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In 2018, 88% of Massachusetts’ drug overdose deaths involved at least one opioid, and the total number of opioid overdose deaths in the state jumped from less than 500 in 2000 to almost 2,000 in 2018.1 Prescription opioids may be what started the initial problem with people becoming hooked on these medications and not getting prescription pill addiction treatment to stop. Instead, they started turning to harder opioids like heroin. Now in more recent years, synthetic opioids like fentanyl have been the driving force behind this spike.
Six and a half kilograms of fentanyl and pills as well as $13,000 in cash were confiscated by Massachusetts State Police after three drugs busts in the Merrimack Valley in two days. The estimated street value of the fentanyl totaled over $1.4 million.2
The Massachusetts fentanyl busts came after police targeted two major drug trafficking operations in the Merrimack Valley as well as a smaller drug operation in Fall River. The first bust came after police found a shoebox filled with 1,534 grams of fentanyl in the car of someone they had been surveilling in Fall River.1 This was followed by a fentanyl bust in the Merrimack Valley after police searched a suspected narcotics dealer’s home and discovered fentanyl, meth, oxycodone, and Xanax.2 Details on the other fentanyl bust in the Merrimack Valley have not been released. Altogether, several people have been arrested and await charges.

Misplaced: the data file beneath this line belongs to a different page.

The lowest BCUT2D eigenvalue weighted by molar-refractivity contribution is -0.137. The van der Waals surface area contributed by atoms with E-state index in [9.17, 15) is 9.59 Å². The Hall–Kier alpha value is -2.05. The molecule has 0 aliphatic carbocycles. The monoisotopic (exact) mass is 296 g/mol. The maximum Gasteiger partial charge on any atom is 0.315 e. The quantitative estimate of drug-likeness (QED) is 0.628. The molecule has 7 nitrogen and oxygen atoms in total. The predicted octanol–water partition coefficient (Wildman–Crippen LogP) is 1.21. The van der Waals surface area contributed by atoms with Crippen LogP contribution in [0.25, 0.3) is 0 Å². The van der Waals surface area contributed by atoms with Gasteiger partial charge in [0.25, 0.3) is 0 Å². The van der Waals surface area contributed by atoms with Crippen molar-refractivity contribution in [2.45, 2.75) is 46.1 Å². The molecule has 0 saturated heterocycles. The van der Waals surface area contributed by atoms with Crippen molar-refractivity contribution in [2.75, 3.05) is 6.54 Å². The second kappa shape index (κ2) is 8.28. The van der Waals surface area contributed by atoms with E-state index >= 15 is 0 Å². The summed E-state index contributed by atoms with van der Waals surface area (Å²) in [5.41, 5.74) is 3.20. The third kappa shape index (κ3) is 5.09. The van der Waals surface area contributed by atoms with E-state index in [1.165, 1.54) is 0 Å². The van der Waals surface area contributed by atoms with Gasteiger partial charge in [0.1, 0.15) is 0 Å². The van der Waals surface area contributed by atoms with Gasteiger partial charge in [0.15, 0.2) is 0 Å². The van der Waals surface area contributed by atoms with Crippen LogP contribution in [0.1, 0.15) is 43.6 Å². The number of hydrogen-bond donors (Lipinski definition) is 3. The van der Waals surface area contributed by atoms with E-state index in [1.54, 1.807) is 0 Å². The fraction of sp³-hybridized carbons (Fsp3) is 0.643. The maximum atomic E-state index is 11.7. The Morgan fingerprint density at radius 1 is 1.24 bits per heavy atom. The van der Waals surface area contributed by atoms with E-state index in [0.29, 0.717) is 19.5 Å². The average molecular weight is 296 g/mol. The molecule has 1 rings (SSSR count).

While police are relieved that they were able to get a huge supply of this deadly drug off the street and out of the hands of people in the community, the amount of fentanyl being circulated in the area is alarming.
For a long time, heroin had been the biggest opioid of concern for Massachusetts State Police, but fentanyl has been rising in popularity in more recent years. Fentanyl is a synthetic opioid that can be prescribed for severe pain, but it is also distributed illegally on the streets. In several cases, other drugs are laced with this dangerous painkiller without the user’s knowledge. 50 times more potent than heroin, fentanyl is far more dangerous and has a higher propensity for overdose. In 2018, synthetic opioids like fentanyl were believed to be involved in 1,806 of the 1,991 opioid overdose deaths in the state.1 If synthetic opioids continue to rise in use, it could spell trouble for the Bay State.
No matter what type of opioid someone is abusing, these drugs can be dangerous. As an opioid addiction treatment center in Massachusetts, we help people overcome their dependency on these various types of drugs so that they can regain control and be safe once more.